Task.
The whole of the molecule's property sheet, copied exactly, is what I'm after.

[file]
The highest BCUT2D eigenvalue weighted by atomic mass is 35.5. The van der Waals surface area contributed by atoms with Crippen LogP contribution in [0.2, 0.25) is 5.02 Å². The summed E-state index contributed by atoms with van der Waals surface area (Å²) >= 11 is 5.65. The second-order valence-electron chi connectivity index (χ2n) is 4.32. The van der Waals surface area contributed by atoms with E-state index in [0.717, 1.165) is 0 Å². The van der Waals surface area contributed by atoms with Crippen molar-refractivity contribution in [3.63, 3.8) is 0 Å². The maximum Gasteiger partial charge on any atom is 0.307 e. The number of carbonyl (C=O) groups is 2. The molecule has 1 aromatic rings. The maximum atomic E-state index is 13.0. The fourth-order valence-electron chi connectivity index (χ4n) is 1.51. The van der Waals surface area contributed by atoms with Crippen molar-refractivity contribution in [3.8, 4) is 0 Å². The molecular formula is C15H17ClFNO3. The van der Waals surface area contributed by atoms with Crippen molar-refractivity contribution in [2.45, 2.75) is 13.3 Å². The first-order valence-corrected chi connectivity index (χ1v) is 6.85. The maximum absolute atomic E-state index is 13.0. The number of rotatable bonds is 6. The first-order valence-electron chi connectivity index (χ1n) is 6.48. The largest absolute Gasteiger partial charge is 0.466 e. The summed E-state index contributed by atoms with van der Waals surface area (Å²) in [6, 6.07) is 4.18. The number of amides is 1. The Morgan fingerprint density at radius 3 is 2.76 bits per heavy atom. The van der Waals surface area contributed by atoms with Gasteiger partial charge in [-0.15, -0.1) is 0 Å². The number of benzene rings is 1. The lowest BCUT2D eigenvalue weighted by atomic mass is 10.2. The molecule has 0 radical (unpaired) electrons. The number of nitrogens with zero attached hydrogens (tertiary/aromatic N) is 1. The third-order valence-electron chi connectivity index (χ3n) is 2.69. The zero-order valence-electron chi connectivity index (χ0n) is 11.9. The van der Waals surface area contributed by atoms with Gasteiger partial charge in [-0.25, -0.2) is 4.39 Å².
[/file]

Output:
The highest BCUT2D eigenvalue weighted by atomic mass is 35.5. The van der Waals surface area contributed by atoms with Crippen LogP contribution in [0.2, 0.25) is 5.02 Å². The summed E-state index contributed by atoms with van der Waals surface area (Å²) >= 11 is 5.65. The second-order valence-electron chi connectivity index (χ2n) is 4.32. The van der Waals surface area contributed by atoms with E-state index in [0.717, 1.165) is 0 Å². The van der Waals surface area contributed by atoms with Crippen molar-refractivity contribution in [3.63, 3.8) is 0 Å². The maximum Gasteiger partial charge on any atom is 0.307 e. The number of carbonyl (C=O) groups is 2. The molecule has 1 aromatic rings. The maximum atomic E-state index is 13.0. The fourth-order valence-electron chi connectivity index (χ4n) is 1.51. The van der Waals surface area contributed by atoms with Crippen molar-refractivity contribution in [3.8, 4) is 0 Å². The molecular formula is C15H17ClFNO3. The van der Waals surface area contributed by atoms with Crippen molar-refractivity contribution in [2.45, 2.75) is 13.3 Å². The first-order valence-corrected chi connectivity index (χ1v) is 6.85. The maximum absolute atomic E-state index is 13.0. The number of rotatable bonds is 6. The first-order valence-electron chi connectivity index (χ1n) is 6.48. The largest absolute Gasteiger partial charge is 0.466 e. The summed E-state index contributed by atoms with van der Waals surface area (Å²) in [6, 6.07) is 4.18. The number of amides is 1. The Morgan fingerprint density at radius 3 is 2.76 bits per heavy atom. The van der Waals surface area contributed by atoms with Gasteiger partial charge in [-0.15, -0.1) is 0 Å². The number of benzene rings is 1. The lowest BCUT2D eigenvalue weighted by atomic mass is 10.2. The molecule has 0 radical (unpaired) electrons. The number of nitrogens with zero attached hydrogens (tertiary/aromatic N) is 1. The third-order valence-electron chi connectivity index (χ3n) is 2.69. The zero-order valence-electron chi connectivity index (χ0n) is 11.9. The van der Waals surface area contributed by atoms with Gasteiger partial charge in [-0.25, -0.2) is 4.39 Å².